Bullish And Bearish On Building To Massive, Durable Scale

Earlier this week, right before bed, as I have a habit of doing, I posed a question on Twitter and then turned off the lights, hoping to sleep. My phone beeped a few times, and then it just went haywire. I picked it up and saw a flood of responses. I was surprised because it didn’t appear to be such an interesting question, but I guess it was one of those times when lots of really smart folks felt compelled to write, so I got up and started engaging. Here’s the tweet, and make sure to click on it to see the long conversation it ignited:

The answers were revealing, and I wanted to summarize them here and offer both the bull and bear case for why certain companies *could* continue to grow and transform into the next great company at scale — by “at scale,” I mean a lasting, durable brand that will create and maintain over a $100Bn+ in enterprise or market value. That means getting to a $40Bn exit, while awesome!!, doesn’t fit the bill. Below, I’ll list the companies (in no particular order) that came up or fit the bill for $100Bn+, and also share the “bear” case and the “bull” case regarding each company’s ability to reach “massive scale” and remain an independent, durable brand (think: IBM) — let me repeat, all of these companies are amazing, so the debate is around whether they can reach the $100Bn+ scale. I also don’t know all the companies that well, so please comment with your own thoughts:

  • Uber. The bears see low barriers to entry globally and questionable quality of revenue
  • Twitter. The bears see it capping under $100Bn+, while the bulls do not. Great thing here is we will know in a few years what the trajectory could be.
  • Dropbox. The bears are concerned Dropbox won’t make the turn from utility and selling a commodity service (storage) and turn into a platform, while the bulls believe they will and be the definitional cloud company.
  • Square, and other payments companies, such as Stripe. The bears worry that a payments business requires insanely high transaction levels because the rakes are so low, or that Square and Stripe will be acquired, while the bulls see e-commerce growing like a weed and believe there will be plenty of transactions to cover the low fees in payments.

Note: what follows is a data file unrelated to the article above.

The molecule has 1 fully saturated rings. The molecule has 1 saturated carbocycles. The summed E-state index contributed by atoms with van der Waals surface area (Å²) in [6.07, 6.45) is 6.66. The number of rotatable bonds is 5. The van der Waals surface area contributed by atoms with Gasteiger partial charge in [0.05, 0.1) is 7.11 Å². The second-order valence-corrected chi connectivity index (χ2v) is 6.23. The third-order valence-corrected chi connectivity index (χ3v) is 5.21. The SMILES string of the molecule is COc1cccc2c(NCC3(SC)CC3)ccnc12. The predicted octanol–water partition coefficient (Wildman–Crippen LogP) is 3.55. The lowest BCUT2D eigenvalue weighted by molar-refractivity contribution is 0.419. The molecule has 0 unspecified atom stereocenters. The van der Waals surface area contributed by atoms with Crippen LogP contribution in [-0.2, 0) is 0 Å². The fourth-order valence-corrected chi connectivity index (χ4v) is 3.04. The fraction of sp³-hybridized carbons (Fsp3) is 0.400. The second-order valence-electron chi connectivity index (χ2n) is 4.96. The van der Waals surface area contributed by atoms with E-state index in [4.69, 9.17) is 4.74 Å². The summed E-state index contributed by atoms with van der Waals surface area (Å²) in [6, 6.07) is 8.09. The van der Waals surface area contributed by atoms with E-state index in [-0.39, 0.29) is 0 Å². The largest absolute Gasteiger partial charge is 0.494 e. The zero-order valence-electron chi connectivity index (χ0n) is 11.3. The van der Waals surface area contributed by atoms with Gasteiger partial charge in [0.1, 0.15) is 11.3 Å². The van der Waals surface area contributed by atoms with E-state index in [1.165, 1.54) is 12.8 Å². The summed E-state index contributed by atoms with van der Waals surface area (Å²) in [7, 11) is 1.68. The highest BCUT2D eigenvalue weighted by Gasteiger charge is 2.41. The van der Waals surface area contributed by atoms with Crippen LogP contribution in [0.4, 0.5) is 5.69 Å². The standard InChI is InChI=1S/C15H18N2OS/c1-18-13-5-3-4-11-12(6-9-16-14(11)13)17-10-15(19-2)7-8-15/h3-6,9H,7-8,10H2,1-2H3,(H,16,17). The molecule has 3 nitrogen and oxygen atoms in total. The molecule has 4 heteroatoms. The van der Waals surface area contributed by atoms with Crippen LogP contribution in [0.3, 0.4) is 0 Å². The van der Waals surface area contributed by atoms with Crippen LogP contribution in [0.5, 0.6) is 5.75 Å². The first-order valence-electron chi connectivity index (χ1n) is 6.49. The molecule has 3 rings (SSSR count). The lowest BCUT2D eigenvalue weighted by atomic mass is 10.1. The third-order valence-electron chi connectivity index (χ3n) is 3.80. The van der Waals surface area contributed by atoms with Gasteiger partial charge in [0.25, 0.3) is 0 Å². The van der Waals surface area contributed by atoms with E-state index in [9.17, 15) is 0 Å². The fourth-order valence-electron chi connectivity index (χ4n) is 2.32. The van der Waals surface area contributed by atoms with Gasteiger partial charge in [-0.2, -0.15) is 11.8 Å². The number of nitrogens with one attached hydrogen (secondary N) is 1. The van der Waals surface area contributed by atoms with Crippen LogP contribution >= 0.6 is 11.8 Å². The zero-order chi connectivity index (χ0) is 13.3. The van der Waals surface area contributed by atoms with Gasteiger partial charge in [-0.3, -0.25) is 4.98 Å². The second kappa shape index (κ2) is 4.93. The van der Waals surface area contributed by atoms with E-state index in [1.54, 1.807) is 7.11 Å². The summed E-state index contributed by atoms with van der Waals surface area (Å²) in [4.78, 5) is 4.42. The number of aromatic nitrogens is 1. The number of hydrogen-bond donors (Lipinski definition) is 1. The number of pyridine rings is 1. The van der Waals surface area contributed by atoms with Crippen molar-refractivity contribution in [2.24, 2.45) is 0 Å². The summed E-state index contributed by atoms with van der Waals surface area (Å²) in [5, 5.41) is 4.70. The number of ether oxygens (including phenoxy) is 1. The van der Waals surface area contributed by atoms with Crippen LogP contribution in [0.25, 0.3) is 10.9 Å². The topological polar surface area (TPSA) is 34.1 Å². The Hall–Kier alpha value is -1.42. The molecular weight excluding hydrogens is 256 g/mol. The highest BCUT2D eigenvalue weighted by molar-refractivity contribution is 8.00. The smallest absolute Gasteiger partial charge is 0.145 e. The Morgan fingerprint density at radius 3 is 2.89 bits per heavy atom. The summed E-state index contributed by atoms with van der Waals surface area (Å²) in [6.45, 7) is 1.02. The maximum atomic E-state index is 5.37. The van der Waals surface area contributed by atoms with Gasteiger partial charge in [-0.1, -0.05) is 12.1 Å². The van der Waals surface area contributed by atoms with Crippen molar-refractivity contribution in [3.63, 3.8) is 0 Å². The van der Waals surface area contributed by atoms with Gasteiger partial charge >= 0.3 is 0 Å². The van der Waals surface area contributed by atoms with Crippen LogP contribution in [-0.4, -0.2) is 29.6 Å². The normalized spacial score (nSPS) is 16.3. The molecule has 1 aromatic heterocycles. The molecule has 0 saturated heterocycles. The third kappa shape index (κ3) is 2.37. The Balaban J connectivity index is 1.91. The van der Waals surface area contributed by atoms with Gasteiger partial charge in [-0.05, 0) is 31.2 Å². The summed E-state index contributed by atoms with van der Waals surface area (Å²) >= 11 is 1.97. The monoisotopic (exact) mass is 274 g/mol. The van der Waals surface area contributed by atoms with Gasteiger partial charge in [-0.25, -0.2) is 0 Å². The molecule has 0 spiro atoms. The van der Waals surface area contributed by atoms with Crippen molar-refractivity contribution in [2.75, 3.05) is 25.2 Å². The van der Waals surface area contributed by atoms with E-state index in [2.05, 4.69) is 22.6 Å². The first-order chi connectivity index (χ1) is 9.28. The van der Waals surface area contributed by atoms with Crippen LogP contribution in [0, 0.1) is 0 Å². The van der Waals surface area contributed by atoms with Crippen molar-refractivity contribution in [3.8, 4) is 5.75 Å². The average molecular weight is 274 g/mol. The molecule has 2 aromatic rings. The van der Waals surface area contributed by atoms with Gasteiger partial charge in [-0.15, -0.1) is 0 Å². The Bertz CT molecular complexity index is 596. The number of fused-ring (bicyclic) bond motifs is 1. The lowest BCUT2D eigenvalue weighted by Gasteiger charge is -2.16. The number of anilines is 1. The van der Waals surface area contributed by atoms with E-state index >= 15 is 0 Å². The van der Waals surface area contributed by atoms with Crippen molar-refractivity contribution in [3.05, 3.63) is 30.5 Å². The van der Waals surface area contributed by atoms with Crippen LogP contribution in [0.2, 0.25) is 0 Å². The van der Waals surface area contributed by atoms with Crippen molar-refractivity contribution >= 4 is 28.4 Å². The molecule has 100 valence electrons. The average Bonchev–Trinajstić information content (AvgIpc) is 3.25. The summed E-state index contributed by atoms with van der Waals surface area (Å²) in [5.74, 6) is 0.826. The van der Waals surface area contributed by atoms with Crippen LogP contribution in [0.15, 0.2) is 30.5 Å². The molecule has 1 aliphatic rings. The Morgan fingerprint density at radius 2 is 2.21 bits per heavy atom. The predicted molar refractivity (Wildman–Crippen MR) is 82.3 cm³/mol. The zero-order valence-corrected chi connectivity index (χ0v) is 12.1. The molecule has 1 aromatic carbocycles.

• Palantir. The bears say they’re limited by their own talent and human capital and may not be able to scale across the threshhold, while the bulls point out very few companies (like Ayasdi) can run the type of data analysis they can.
  • Line (and then Whatsapp and WeChat/Tencent). The bears worry that mobile messaging will eventually have to consolidate, while bulls look at Line’s $130M+/quarter (that’s per quarter!) and believe regional dominance is enough to get to massive scale.
  • Netflix. The bears feel that they were close to death two years ago though now still could be acquired, while the bulls don’t like to bet against Reed Hastings and see a new HBO-level brand + Comcast-level scale as possible.
  • Alibaba. There are no bears here, all bulls as the Chinese-based e-commerce and payments conglomerate is set to go public next year and will clear well over $100Bn+ in market value, perhaps one of the most amazing companies out there relative to the attention it receives.
  • Tesla. The bears admire the company but feel Google (Larry and Sergey are investors) will take them out, while the bulls believe this is one of the few companies with real technology defensibility that can be applied in sectors outside auto.
  • Xiaomi. (I’m still learning about this company, so if you have thoughts, comment below, please!)
  • LinkedIn. The bears believe it’s a spammy, growth-hacky site waiting to be disrupted, while the bulls believe LinkedIn’s brand is immune to unbundling and will continue to build new products and services around its massive data set.
  • WorkDay. (I don’t know much about this one, so would love to learn what you think.)
  • Airbnb. The bears fear the masses won’t adopt new social models around sharing and governments will regulate, while the bulls believe the economy has restructured and the younger generations would prefer to travel this way.
  • SnapChat. The bears see this as a fad and/or feature of larger social/mobile behavior, while the bulls contend SnapChat’s brand and smart gimmicks around attention give it leverage at mobile scale to grow unencumbered.

I’ll write again this isn’t a comprehensive list — if you believe something should be on this, please comment below. There are some other mentions but its too early days most of those nominations. Finally, a good deal of folks believe that next special company has yet to be founded. Think about that. They may be right. It’s easy to think about what we already know, and then a little harder to posit what the future will bring — that’s why the actors and actresses on the stage are so important, because the future is unwritten: the difference between Dropbox becoming a big utility vs a mega platform for the cloud rests with the team itself, and that is exciting. But it also means that the next great artist could emerge from anywhere.